Years ago, a fellow-pastor friend of mine named Art Werner and I took advantage of the never-setting-sun in Anchorage to make a midnight hike up Flat Top Mountain. And when we arrived, winded and happy, we worshipped. Overhead, the clouds formed a ring, like a halo. In the distant bay, whales were playing. It was for me a moment of such glory that I will never forget it. And yet, even there, I knew it wouldn't last. I couldn't hold on to it, bottle it, stay there.

Back in the 15th Century, French mathematician, physicist, and theologian Blaise Pascal captured this in his famous Pensees: "All men seek happiness. This is without exception. Whatever different means they employ, they all tend to this end . . . The will never takes the least step but to this object. This is the motive of every action of every man . . . " [Quoted by John Piper, Desiring God, p. 19.] This quest for happiness drives us, but where is it meant to take us?

I mean, if the answer to our longings is not found here, then why did God do this? Is it some kind of cosmic joke, like chasing a rainbow's end for the pot of gold that's not there? John Lennon's song "Nowhere Man" captured this cynicism:

"He's a real nowhere man/ Sitting in his nowhere land/ Making all his nowhere plans/ For nobody. Doesn't have a point of view/ Knows not where he's going to/ Isn't he a bit like me and you?"

Is life just a tragic comedy that means nothing? So the best you can do is follow Solomon's philosophy to eat, drink, and be merry because tomorrow you die. Or could it be that God has brushed the commonplace with the scent of Another Place to lead us to the one place where we can find what we're looking for? Maybe all our unfulfilled longings are meant to drive us to God Himself.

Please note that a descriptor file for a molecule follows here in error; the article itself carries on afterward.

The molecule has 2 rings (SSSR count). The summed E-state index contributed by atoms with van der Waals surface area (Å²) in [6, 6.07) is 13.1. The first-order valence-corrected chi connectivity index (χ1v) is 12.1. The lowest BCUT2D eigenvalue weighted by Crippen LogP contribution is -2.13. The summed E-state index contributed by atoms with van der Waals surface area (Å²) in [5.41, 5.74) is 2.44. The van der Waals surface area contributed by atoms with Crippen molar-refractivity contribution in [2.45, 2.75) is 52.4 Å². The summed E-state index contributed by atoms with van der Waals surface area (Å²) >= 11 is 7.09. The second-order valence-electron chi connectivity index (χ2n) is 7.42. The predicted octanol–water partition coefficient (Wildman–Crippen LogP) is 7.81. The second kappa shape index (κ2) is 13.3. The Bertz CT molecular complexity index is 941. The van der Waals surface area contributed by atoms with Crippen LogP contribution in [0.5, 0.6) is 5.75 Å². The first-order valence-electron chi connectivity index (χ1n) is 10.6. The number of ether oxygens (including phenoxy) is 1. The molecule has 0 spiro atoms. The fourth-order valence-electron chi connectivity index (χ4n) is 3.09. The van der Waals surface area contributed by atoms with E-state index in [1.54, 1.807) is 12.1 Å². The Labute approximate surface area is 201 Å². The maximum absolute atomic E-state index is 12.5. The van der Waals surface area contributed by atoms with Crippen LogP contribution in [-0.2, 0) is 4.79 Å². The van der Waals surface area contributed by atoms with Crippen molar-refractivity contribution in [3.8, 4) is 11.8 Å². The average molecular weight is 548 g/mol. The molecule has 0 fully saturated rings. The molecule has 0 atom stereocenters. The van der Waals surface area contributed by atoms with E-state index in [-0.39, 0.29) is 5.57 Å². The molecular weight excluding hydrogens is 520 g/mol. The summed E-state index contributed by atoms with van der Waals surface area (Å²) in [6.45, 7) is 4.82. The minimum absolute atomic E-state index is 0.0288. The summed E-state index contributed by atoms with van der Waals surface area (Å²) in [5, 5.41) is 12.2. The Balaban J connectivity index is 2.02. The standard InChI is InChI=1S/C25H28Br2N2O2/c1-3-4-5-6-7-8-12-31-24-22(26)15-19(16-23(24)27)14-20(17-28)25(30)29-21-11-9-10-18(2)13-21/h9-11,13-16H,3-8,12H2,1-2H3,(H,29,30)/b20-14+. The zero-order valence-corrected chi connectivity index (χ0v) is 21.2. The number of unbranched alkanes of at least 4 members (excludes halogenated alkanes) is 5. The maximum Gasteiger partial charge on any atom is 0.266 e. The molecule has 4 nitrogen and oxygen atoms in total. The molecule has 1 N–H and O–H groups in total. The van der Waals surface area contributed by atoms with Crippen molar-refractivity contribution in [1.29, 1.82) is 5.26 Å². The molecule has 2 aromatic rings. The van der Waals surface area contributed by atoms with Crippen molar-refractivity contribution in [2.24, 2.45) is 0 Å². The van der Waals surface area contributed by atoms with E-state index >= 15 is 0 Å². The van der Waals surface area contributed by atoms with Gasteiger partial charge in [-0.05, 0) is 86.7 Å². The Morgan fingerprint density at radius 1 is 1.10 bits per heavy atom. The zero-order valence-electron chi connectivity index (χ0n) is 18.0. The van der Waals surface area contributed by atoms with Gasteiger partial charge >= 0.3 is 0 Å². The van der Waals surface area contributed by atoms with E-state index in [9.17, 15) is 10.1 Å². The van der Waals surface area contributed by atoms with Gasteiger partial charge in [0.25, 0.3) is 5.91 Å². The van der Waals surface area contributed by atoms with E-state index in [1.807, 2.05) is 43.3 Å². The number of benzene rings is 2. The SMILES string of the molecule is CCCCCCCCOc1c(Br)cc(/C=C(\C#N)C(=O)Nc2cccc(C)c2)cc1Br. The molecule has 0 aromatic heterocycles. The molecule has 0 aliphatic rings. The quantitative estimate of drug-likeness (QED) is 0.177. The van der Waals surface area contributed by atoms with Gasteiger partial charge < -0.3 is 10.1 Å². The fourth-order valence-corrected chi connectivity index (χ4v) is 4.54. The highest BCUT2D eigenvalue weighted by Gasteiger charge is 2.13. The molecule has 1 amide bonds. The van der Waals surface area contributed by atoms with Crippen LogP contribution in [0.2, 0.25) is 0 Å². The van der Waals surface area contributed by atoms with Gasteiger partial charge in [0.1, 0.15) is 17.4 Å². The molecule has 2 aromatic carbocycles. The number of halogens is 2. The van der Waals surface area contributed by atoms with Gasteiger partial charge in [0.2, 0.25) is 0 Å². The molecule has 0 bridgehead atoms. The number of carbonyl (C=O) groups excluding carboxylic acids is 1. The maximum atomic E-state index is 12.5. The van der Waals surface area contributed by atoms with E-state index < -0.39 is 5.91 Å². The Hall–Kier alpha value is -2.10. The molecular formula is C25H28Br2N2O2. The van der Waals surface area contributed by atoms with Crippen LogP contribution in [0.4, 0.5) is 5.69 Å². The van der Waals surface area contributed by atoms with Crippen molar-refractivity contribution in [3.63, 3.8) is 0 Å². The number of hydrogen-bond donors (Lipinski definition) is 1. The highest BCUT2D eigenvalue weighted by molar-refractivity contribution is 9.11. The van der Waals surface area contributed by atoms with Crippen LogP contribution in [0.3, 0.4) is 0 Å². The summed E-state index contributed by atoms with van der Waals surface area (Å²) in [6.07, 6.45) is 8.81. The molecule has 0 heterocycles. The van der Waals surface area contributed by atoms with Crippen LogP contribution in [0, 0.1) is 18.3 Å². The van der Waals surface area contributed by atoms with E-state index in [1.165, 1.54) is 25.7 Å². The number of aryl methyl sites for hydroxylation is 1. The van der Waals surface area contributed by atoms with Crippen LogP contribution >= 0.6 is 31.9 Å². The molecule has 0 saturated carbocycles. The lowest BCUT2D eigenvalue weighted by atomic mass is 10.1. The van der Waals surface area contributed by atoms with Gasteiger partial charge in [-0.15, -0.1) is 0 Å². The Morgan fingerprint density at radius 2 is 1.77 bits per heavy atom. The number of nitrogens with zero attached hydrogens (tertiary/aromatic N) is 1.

Listen again to Pascal:

"There once was in man a true happiness of which now remain to him only the mark and empty trace, which he in vain tries to fill from all his surroundings, seeking from things absent the help he does not obtain in things present. But these are all inadequate, because the infinite abyss can only be filled by an infinite and immutable object, that is to say, only by God Himself." [Ibid., p. 21] All this leads to one conclusion:

3. God alone is the soul's true home

Everything in the world and in the Word points here. Romans 1:20 makes this connection as well: "From the creation of the world His invisible attributes, that is, His eternal power and divine nature, have been clearly seen, being understood through what He has made. As a result, people are without excuse. Ps. 19 tells us that "the heavens declare the glory of God, and the sky proclaims the work of His hands. Day after day they pour out speech; night after night they communicate knowledge. (v. 1-2)

God wants us to find our happiness in Him, the only One who can fill the hollow places of our soul. In fact, God threatens terrible things if we don't find our happiness in Him where our longings will be met. Listen to Deut. 28: "Because you didn't serve the Lord your God with joy and a cheerful heart . . . you will serve your enemies the Lord will send against you, in famine, thirst, nakedness, and a lack of everything. He will place an iron yoke on your neck until He has destroyed you.": (Deut. 28:47-48).